Using UDL to redesign education in response to diversity
In a competitive higher education landscape and as a result of the changing social and demographic context, institutions can no longer afford to leave diversity on the margins of policy and practice. Diversity is currently explicitly addressed in almost all mission and vision statements of higher education institutions in Europe. However, the student population of these institutions still does not reflect the diversity present in society as a whole.
Although diversity in higher education is increasing, the access for many social groups is still too narrow and the dropout rate during the course of study is still too high. In Belgian higher education institutions the proportion of 18-20 year-olds has increased spectacularly over the past fifteen years (Agentschap voor Onderwijsdiensten, 2021; Cincinnato et al., 2020; Groenez, 2004). However, this does not automatically imply that all individuals or all social groups have equal opportunities to participate in higher education. On the contrary, research has shown that study performance and study progress of students are highly determined by socioeconomic background (Hemelsoet, 2021).
In this contribution, we call upon policymakers, teachers, academic professionals, admissions and career officers, disability and access officers, as well as students, in short, all parties involved in the design and organization of higher education, to redesign this education in response to diversity. We argue that Universal Design for Learning (UDL) provides a good starting point.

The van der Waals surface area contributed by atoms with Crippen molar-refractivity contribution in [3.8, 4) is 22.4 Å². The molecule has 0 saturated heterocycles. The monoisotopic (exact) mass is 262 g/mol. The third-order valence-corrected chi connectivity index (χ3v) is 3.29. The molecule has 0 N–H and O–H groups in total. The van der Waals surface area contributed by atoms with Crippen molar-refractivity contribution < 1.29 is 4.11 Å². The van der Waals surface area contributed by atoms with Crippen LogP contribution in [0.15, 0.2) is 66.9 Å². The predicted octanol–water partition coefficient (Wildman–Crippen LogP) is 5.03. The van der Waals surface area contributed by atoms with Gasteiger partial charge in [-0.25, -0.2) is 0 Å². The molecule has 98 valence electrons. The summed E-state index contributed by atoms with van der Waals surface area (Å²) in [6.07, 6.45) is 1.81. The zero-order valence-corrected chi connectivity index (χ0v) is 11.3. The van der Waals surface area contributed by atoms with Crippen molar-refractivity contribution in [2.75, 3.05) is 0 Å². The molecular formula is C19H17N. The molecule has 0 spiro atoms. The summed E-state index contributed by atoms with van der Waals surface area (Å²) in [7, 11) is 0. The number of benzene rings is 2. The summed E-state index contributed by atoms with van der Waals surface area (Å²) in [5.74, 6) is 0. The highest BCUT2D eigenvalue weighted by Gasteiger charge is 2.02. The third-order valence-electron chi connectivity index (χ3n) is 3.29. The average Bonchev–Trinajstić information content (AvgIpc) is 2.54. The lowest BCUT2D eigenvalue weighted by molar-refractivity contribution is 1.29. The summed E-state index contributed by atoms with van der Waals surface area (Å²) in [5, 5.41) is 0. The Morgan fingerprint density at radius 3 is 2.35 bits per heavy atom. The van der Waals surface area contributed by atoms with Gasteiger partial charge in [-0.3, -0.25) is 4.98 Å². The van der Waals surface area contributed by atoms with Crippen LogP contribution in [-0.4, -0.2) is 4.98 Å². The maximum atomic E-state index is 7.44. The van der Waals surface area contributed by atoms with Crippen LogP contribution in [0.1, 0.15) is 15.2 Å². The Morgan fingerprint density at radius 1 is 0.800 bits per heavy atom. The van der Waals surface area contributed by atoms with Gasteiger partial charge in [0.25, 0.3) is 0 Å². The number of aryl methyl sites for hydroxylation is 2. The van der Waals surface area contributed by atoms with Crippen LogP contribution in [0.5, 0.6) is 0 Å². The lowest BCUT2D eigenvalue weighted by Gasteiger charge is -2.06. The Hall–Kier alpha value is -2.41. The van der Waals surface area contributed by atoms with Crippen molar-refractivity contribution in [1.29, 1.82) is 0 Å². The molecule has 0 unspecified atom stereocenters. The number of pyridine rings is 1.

A focus on diversity
While diversity in the public debate is often narrowed down to issues of ethnicity, migration and integration, in this contribution we explicitly use a broad definition of diversity. Diversity then refers to differences in, among others, gender, sexual orientation, age, ethnic and cultural background, physical and mental abilities, socio-economic background, language, level of education, worldview, migration history, nationality and residence situation.
Diversity should not just be a slogan for the website or a mission statement of an institution of higher education. Diversity is a multi-faceted story. It refers to the diversity among students, but also among the staff of these institutions. Diversity concerns the curriculum, the language policies of the institutions, the personnel policies, and the way in which decolonization processes and tensions resulting from racism and exclusion are addressed. This means that diversity, or responding to increasing diversity, is not only a matter for faculty members, but for all professionals in the context of higher education: reception staff, researchers, managers, staff in student administration, technical services, libraries, student services or marketing and communications.
It is precisely there, at the intersection of these different facets, that diversity and inclusion meet: diversity as a reality in society and inclusion as a lever to make diversity work in higher education (Barton, 1997). Developing a diversity and inclusion policy is about providing quality education for all students, about striving for equal educational and success opportunities for all students, about combating racism and discrimination both within and outside one's institution. It is about the accessibility of campuses, of study materials and facilities. It is about creating meaningful learning contexts, about the educational curriculum, the place of diversity in it, and the knowledge sources and practices that feed the curriculum.